A.H.: Well, the silent pictures were the purest form of cinema; the only thing they lacked was the sound of people talking and the noises. But this slight imperfection did not warrant the major changes that sound brought in. In other words, since all that was missing was simply natural sound, there was no need to go to the other extreme and completely abandon the technique of the pure motion picture, the way they did when sound came in.
F.T.: I agree. In the final era of silent movies, the great film-makers--in fact, almost the whole of production--had reached something near perfection. The introduction of sound, in a way, jeopardized that perfection. I mean that this was precisely the time when the high screen standards of so many brilliant directors showed up the woeful inadequacy of the others, and the lesser talents were gradually being eliminated from the field. In this sense one might say that mediocrity came back into its own with the advent of sound.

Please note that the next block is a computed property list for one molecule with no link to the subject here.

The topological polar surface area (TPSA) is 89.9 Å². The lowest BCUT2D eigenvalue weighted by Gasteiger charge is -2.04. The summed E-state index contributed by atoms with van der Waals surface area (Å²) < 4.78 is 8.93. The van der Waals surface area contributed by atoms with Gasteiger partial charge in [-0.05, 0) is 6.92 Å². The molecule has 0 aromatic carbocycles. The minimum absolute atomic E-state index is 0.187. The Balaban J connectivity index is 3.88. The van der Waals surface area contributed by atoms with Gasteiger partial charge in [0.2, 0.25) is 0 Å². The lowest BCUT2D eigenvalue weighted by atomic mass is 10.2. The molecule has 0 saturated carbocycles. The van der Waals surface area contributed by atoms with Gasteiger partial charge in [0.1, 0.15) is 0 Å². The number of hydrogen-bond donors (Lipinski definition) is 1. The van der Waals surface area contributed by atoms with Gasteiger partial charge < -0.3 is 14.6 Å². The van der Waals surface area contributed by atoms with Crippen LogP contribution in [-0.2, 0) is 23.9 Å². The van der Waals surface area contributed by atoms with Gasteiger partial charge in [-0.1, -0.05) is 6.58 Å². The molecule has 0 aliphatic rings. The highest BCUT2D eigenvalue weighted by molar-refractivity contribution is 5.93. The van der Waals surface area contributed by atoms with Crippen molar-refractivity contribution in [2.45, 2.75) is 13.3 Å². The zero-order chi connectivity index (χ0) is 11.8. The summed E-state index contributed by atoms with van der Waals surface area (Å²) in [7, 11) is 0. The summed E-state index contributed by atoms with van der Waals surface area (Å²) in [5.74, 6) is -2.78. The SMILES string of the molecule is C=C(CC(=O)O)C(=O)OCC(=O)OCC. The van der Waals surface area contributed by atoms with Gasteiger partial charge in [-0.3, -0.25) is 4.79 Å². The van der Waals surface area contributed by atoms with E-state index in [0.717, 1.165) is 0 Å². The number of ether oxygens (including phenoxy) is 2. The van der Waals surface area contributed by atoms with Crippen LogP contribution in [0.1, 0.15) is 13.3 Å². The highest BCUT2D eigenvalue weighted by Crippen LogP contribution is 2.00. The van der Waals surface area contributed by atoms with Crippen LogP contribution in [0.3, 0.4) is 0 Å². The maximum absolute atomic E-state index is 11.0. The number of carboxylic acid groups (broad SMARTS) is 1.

A.H.: I agree absolutely. In my opinion, that's true even today. In many of the films now being made, there is very little cinema: they are mostly what I call 'photographs of people talking.' When we tell a story in cinema, we should resort to dialogue only when it's impossible to do otherwise. I always try first to tell a story in the cinematic way, through a succession of shots and bits of film in between. It seems unfortunate that with the arrival of sound the motion picture, overnight, assumed a theatrical form. The mobility of the camera doesn't alter this fact. Even though the camera may move along the sidewalk, it's still theater. One results of this is the loss of cinematic style, and another is the loss of fantasy. In writing a screenplay, it is essential to separate clearly the dialogue from the visual elements and, whenever possible, to rely more on the visual than on the dialogue. Whichever way you choose to stage the action, your main concern is to hold the audience's full attention. Summing it up, one might say that the screen rectangle must be charged with emotion.